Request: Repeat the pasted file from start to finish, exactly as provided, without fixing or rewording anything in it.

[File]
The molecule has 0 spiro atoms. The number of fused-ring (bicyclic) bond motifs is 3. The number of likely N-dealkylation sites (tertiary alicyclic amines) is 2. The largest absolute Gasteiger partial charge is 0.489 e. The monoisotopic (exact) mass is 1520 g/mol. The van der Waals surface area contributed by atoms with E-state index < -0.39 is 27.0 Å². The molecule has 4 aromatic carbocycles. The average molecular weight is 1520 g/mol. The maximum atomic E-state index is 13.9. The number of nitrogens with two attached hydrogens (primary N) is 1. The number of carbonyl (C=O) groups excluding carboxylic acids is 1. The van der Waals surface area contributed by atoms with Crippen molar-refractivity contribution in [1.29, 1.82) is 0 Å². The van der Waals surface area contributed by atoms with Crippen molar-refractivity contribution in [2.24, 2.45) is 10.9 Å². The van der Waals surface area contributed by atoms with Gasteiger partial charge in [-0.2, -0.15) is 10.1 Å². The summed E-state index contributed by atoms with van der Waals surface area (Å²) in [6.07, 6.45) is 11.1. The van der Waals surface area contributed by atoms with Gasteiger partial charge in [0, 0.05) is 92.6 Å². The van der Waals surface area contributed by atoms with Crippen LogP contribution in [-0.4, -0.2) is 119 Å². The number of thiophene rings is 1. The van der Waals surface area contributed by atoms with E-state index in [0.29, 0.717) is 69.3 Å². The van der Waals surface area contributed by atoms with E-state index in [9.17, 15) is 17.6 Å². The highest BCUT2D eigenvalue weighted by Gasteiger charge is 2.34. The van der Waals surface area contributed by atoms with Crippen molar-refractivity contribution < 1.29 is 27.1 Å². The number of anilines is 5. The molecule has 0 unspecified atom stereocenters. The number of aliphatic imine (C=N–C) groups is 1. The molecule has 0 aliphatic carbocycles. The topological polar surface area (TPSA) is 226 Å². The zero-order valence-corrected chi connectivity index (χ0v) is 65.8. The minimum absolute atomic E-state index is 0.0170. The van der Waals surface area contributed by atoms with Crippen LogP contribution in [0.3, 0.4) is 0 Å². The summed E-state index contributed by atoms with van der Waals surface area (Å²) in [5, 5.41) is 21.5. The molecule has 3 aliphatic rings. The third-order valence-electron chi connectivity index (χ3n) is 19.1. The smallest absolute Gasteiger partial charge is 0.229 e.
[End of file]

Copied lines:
The molecule has 0 spiro atoms. The number of fused-ring (bicyclic) bond motifs is 3. The number of likely N-dealkylation sites (tertiary alicyclic amines) is 2. The largest absolute Gasteiger partial charge is 0.489 e. The monoisotopic (exact) mass is 1520 g/mol. The van der Waals surface area contributed by atoms with E-state index < -0.39 is 27.0 Å². The molecule has 4 aromatic carbocycles. The average molecular weight is 1520 g/mol. The maximum atomic E-state index is 13.9. The number of nitrogens with two attached hydrogens (primary N) is 1. The number of carbonyl (C=O) groups excluding carboxylic acids is 1. The van der Waals surface area contributed by atoms with Crippen molar-refractivity contribution in [1.29, 1.82) is 0 Å². The van der Waals surface area contributed by atoms with Crippen molar-refractivity contribution in [2.24, 2.45) is 10.9 Å². The van der Waals surface area contributed by atoms with Gasteiger partial charge in [-0.2, -0.15) is 10.1 Å². The summed E-state index contributed by atoms with van der Waals surface area (Å²) in [6.07, 6.45) is 11.1. The van der Waals surface area contributed by atoms with Gasteiger partial charge in [0, 0.05) is 92.6 Å². The van der Waals surface area contributed by atoms with Crippen LogP contribution in [-0.4, -0.2) is 119 Å². The number of thiophene rings is 1. The van der Waals surface area contributed by atoms with E-state index in [0.29, 0.717) is 69.3 Å². The van der Waals surface area contributed by atoms with E-state index in [9.17, 15) is 17.6 Å². The highest BCUT2D eigenvalue weighted by Gasteiger charge is 2.34. The van der Waals surface area contributed by atoms with Crippen molar-refractivity contribution < 1.29 is 27.1 Å². The number of anilines is 5. The molecule has 0 unspecified atom stereocenters. The number of aliphatic imine (C=N–C) groups is 1. The molecule has 0 aliphatic carbocycles. The topological polar surface area (TPSA) is 226 Å². The zero-order valence-corrected chi connectivity index (χ0v) is 65.8. The minimum absolute atomic E-state index is 0.0170. The van der Waals surface area contributed by atoms with Crippen LogP contribution in [0.3, 0.4) is 0 Å². The summed E-state index contributed by atoms with van der Waals surface area (Å²) in [5, 5.41) is 21.5. The molecule has 3 aliphatic rings. The third-order valence-electron chi connectivity index (χ3n) is 19.1. The smallest absolute Gasteiger partial charge is 0.229 e.